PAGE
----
Neptune, God of the Sea, appropriately chosen for a maritime city 

We spent four days in Gdańsk and often walked up and down this street. We stopped by the pastry shop in the morning (Sidenote: do you know how delicious Polish doughnuts are?!), saw the beautiful interiors of Town Hall and Artus Court (a meeting hall), took in some radiant sunsets, and ended one night with a drink outdoors beside cozy heaters. I have so many good memories from this one street.  

4. Solidarity in Gdańsk

When I think back on history, I view the end of WWII as turning point for European countries - a victory to celebrate and the start of a rebuilding and healing process. Which is probably true for many countries, but not really for Eastern European countries. In Poland, the war might have ended but times were still tough during communist rule. 

In 1970, an increase to prices of food and goods was introduced in Poland right before Christmas. There was already food shortages and such, and the people stood up to the regime with a series of strikes and sit-ins. When they did return to work, workers at the shipyard were greeted by the police and army. Over 40 workers were gunned down in an unprovoked attack. Reading the names and ages of the victims on the wall I was even more disturbed and saddened to see so many under the age of 18.

The Monument of the Fallen Shipyard Workers which honors the victims of that attack in 1970

Thankfully the story doesn't end there. In the nearby Roads to Freedom museum, the entire history is presented. Ten years later a union called Solidarity formed and during a strike, negotiated with the government to gain freedoms. Things did not go smoothly from that point on, but it was the beginning of the Polish people fighting for their rights and freedom. And the monument and museum taught me a whole chapter of Polish history that I was unaware of, and a reminder of how recent these events happened. Poland has certainly come a long way since it gained its freedom.

Statue of an unarmed shipyard worker

5. Making Gingerbread in Toruń:

Toruń is a small town in Poland between Warsaw and Gdańsk, known for two things. It boasts that it is the birthplace of famous astronomer Nicolaus Copernicus. (You know, the guy who said that the sun is at the center of the solar system instead of Earth.) 

Secondly, and maybe as importantly, it is known for its gingerbread.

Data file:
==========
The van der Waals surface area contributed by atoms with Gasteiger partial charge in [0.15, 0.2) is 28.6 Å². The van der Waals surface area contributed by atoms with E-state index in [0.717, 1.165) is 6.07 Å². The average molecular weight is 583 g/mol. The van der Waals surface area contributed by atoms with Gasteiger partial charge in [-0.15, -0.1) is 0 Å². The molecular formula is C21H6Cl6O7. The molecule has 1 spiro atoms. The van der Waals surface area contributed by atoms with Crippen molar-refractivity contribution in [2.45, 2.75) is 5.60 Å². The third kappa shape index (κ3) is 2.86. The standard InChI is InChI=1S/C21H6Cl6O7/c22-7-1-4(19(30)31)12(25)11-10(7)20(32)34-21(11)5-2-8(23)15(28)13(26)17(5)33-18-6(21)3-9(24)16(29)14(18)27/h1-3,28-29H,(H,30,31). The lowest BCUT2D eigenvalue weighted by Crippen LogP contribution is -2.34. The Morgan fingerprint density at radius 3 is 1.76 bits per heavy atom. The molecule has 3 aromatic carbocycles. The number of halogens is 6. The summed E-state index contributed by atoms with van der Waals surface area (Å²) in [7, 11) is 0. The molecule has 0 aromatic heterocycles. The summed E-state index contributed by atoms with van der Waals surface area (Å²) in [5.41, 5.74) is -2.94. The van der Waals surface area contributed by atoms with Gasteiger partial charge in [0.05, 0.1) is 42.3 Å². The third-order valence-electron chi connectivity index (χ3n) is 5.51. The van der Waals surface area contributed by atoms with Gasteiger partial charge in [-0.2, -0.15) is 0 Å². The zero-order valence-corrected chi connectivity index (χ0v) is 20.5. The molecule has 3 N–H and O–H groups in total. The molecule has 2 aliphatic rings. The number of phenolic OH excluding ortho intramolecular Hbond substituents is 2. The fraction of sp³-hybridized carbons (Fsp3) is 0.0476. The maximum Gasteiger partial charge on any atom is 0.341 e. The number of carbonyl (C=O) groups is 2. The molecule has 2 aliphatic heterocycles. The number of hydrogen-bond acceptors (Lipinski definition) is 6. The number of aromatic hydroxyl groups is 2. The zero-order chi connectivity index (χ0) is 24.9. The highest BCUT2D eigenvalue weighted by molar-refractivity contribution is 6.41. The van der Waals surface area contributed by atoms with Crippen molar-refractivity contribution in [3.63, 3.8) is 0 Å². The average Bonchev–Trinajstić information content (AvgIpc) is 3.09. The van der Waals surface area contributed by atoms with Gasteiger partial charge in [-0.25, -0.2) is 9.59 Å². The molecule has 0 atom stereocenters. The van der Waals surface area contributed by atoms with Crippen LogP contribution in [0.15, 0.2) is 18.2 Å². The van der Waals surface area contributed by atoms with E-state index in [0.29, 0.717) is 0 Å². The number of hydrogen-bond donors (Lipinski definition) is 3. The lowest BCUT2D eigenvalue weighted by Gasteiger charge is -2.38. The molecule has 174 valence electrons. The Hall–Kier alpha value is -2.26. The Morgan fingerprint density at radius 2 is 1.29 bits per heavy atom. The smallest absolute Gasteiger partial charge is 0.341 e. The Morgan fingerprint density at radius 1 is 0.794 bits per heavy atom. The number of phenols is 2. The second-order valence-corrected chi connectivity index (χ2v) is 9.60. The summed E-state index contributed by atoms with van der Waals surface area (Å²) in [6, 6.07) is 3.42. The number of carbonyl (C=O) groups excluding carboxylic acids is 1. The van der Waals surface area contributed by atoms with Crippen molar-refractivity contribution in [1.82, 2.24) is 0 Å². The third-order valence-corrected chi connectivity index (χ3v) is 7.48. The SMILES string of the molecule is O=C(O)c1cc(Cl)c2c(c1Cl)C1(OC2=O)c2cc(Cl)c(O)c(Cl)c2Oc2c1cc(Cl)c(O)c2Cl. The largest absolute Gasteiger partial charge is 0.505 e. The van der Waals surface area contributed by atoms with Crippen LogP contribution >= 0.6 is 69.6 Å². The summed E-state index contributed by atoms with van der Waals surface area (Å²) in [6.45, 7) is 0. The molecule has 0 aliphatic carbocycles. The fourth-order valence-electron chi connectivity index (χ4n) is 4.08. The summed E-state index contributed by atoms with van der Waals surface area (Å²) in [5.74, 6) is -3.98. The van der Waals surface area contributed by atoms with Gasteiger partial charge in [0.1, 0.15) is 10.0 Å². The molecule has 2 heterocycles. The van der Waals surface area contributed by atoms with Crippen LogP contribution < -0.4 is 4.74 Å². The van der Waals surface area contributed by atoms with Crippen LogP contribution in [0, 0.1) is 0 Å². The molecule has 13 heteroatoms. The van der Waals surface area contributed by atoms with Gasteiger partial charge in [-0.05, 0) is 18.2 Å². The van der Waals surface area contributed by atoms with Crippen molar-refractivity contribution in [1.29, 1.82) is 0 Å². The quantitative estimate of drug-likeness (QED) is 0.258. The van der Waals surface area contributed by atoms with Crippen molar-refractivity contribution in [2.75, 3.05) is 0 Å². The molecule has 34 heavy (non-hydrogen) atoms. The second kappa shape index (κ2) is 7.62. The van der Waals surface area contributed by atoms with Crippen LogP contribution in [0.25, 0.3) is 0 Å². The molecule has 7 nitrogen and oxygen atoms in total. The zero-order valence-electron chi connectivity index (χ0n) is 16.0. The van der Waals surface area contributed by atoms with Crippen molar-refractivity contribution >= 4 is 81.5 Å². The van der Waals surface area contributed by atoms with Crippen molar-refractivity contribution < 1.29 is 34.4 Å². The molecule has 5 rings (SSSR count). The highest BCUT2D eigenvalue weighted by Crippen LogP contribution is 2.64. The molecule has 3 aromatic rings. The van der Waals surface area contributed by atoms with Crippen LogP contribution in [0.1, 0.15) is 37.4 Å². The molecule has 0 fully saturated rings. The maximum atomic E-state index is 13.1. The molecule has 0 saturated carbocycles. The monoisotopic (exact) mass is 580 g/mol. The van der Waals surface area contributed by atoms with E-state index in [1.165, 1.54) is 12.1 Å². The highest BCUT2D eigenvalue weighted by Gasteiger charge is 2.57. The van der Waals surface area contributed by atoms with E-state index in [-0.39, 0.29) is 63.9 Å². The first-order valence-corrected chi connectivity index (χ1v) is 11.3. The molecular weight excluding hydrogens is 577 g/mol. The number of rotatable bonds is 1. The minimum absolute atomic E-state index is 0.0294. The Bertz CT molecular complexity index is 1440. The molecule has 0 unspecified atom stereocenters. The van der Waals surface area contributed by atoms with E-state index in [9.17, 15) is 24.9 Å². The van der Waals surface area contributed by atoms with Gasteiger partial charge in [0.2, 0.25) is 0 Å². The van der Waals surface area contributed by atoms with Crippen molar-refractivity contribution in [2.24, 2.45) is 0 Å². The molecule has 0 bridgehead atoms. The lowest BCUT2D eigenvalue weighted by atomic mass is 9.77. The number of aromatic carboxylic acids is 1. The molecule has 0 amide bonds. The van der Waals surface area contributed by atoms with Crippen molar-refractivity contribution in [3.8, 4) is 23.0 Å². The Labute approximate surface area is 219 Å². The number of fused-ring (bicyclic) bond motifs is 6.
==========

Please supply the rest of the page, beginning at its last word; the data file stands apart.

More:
The Copernicus statue in the center of town

Perhaps these two claims to fame give you an idea of how much there is to do in this town. With two full days here and not much tourist sights to check off, I had to at least go to one of cultural "museums": the Muzeum Piernika

It's not a museum in the way we normally think of one, where you view objects and read plaques. This 16th century gingerbread factory gives a hands-on approach on how gingerbread is made (and has been made for the past 500 years).

The first segment was a group explanation on making the dough. Which is when I got called out to do the final mixing of the dough. Things you should know about this situation: Michael and I were the only non-Polish speakers in the group (though everything was translated into English as well). We were also one of two couples who were not visiting with small children. I got my starring role as the gingerbread batter must be mixed by a woman.

Here is the baking master, who kept asking me if it was difficult to stir. Which it was (hence the strong men helping to hold down the bowl). Each time I answered, "Yes!" he would reply, "Good! Now keep going!"

It was a fun and different activity to do whether you're a kid or young at heart. Michael and I rolled out our dough too thin which made it burn a little, so we decided to leave the rest of the gingerbread making to the professionals in Toruń.  

6. Remembering Auschwitz

I don't think you can go to Krakow and ignore the decimation of its Jewish population. You can even see part of the ghetto wall still standing in the Podgorze neighborhood.

Notice how the wall looks like a line of tombstones.

I am really interested in World War II history, especially the pieces related to Jewish and Holocaust history. I have always been interested in it, and then I found out that an entire branch of my family perished in concentration camps. As morbid and sad as it may sound, I have always felt the need to visit Auschwitz for myself. So I finally made it there.

There really are no words for the experience. It is horrifying, it is heart-breaking, it is deeply moving. It is a story we need to remember, a mark of extreme hatred, elitism, superiority, discrimination, de-humanization. To me there is a bigger picture to keep in perspective. There are still groups of people being killed because of the same evils, the same mindsets. And so the question is, do we collectively acknowledge this or even care?

Anyway, if you are interested in the Holocaust like me, I recommend you read Rena's Promise. It is an incredible story of two sisters who survived despite being among some of the first transported to Auschwitz, enduring over three years there. Just be warned it is emotionally difficult to read.

7. Gnome-hunting in Wroclaw